The idea is to connect citizens of the city with organic food at their fingertips. Rally Saint Louis is funding the initial project along with crowdsourcing.

The first project will be on the 10,000 square-foot roof of a two story building at 14th and Convention Plaza a block from the City Museum. There will also be event and education spaces on the roof.

Another community gardening group in St. Louis grows their food on the deck of an underused parking garage.

What do you think? Could this work in your town?

  • Increase access to healthy food
  • Engage urban schools and families 
  • Inspire citizens to grown their own food
  • Provide food shares to people in need
  • Create a productive green space
  • Reduce building energy costs
  • Increase life span of the roof
  • Create jobs
Thanks to Jerry Gustafson for telling me about the project and providing the links.

21 June 2015

Coconut Lime Echinacea purpurea Coneflower

This time of year white flowers are the bright lights of the garden. We love the reds, yellows and purples but the white ones add the cheerful contrast we need.

Coneflowers come in a wide array of colors now. And, while I love my purple coneflowers and the yellow ones, too, these Coconut Lime Echinacea steal my heart every year when they come back. I think this is our plants' fourth year popping up and flowering. It is reliable to say the least.

They are supposed to want full sun but in our area some protection from the afternoon sun is gratefully accepted by most plants.

Also the usual instructions suggest dry soil but we live on a rock shelf so we usually have to water our flower beds. This year we have not since the record rainfall is keeping things going quite well so far.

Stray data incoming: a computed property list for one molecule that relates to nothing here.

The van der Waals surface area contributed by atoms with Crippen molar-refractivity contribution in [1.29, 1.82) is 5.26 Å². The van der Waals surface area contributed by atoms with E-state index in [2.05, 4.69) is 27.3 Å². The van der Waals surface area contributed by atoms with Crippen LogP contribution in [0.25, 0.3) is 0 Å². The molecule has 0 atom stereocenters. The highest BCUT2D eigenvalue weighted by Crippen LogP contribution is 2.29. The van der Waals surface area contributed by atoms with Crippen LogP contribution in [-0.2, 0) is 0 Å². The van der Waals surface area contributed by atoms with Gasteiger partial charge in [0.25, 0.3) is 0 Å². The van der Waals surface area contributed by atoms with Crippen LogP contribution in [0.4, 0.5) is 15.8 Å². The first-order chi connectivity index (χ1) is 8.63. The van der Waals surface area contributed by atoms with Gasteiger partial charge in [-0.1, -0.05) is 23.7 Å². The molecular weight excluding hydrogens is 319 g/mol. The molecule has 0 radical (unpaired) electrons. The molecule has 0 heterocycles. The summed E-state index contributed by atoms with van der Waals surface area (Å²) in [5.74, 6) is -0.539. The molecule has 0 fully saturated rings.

Like other Echinaceas, these are deer resistant. They are now part of the Southern Living Plant Collection so look for them there if you decide to find them for your garden.

18 June 2015

Eudora Welty Garden Restored and worth a visit

The Welty garden in Jackson MS has been restored to its original design and is open to the public. 
We stopped there to walk through the famous garden rooms and down the Woodland Garden path to the rebuilt summer retreat.

The Tudor Revival house built in 1925 became the home of 16-year-old Eudora, her parents, Christian and Chestina, and her two brothers, Edward and Walter.  Eudora lived in the home off and on throughout her lifetime, gardening with her mother while she was alive, taking over the management of the three-fourths-acre and then being unable to maintain it.

The Eudora Wely Foundation (http://eudorawelty.org) operates the house though it is owned by the Mississippi Department of Archives and History.

The gardens at the house, “my mother’s garden,” were designed and created in 1925 by Chestina.